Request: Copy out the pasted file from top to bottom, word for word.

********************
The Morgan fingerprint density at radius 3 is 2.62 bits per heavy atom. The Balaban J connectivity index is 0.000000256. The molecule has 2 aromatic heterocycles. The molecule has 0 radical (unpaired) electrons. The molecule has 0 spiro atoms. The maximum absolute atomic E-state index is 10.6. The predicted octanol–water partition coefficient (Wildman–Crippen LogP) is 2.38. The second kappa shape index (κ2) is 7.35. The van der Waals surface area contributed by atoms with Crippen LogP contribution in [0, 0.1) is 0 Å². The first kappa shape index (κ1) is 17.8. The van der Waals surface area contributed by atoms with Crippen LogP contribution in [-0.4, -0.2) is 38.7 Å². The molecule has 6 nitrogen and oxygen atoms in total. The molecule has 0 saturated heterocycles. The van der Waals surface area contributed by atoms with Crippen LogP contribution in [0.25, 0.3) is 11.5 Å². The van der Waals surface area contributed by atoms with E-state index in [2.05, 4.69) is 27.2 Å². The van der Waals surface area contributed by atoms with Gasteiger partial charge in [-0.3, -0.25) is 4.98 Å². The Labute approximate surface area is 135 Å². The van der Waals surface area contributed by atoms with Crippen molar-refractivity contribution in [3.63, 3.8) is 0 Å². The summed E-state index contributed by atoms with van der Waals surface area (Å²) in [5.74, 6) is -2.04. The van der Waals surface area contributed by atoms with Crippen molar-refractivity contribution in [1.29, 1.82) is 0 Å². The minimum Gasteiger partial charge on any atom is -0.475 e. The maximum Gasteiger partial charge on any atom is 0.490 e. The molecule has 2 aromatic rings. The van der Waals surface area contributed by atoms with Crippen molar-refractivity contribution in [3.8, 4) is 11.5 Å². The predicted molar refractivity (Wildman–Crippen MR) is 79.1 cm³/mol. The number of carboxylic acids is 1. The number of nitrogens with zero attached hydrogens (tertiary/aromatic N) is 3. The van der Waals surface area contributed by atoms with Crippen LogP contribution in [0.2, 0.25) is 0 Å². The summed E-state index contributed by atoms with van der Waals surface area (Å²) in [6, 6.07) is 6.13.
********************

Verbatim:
The Morgan fingerprint density at radius 3 is 2.62 bits per heavy atom. The Balaban J connectivity index is 0.000000256. The molecule has 2 aromatic heterocycles. The molecule has 0 radical (unpaired) electrons. The molecule has 0 spiro atoms. The maximum absolute atomic E-state index is 10.6. The predicted octanol–water partition coefficient (Wildman–Crippen LogP) is 2.38. The second kappa shape index (κ2) is 7.35. The van der Waals surface area contributed by atoms with Crippen LogP contribution in [0, 0.1) is 0 Å². The first kappa shape index (κ1) is 17.8. The van der Waals surface area contributed by atoms with Crippen LogP contribution in [-0.4, -0.2) is 38.7 Å². The molecule has 6 nitrogen and oxygen atoms in total. The molecule has 0 saturated heterocycles. The van der Waals surface area contributed by atoms with Crippen LogP contribution in [0.25, 0.3) is 11.5 Å². The van der Waals surface area contributed by atoms with E-state index in [2.05, 4.69) is 27.2 Å². The van der Waals surface area contributed by atoms with Gasteiger partial charge in [-0.3, -0.25) is 4.98 Å². The Labute approximate surface area is 135 Å². The van der Waals surface area contributed by atoms with Crippen molar-refractivity contribution in [3.63, 3.8) is 0 Å². The summed E-state index contributed by atoms with van der Waals surface area (Å²) in [5.74, 6) is -2.04. The van der Waals surface area contributed by atoms with Crippen molar-refractivity contribution in [1.29, 1.82) is 0 Å². The minimum Gasteiger partial charge on any atom is -0.475 e. The maximum Gasteiger partial charge on any atom is 0.490 e. The molecule has 2 aromatic rings. The van der Waals surface area contributed by atoms with Crippen molar-refractivity contribution in [3.8, 4) is 11.5 Å². The predicted molar refractivity (Wildman–Crippen MR) is 79.1 cm³/mol. The number of carboxylic acids is 1. The number of nitrogens with zero attached hydrogens (tertiary/aromatic N) is 3. The van der Waals surface area contributed by atoms with Crippen LogP contribution in [0.2, 0.25) is 0 Å². The summed E-state index contributed by atoms with van der Waals surface area (Å²) in [6, 6.07) is 6.13.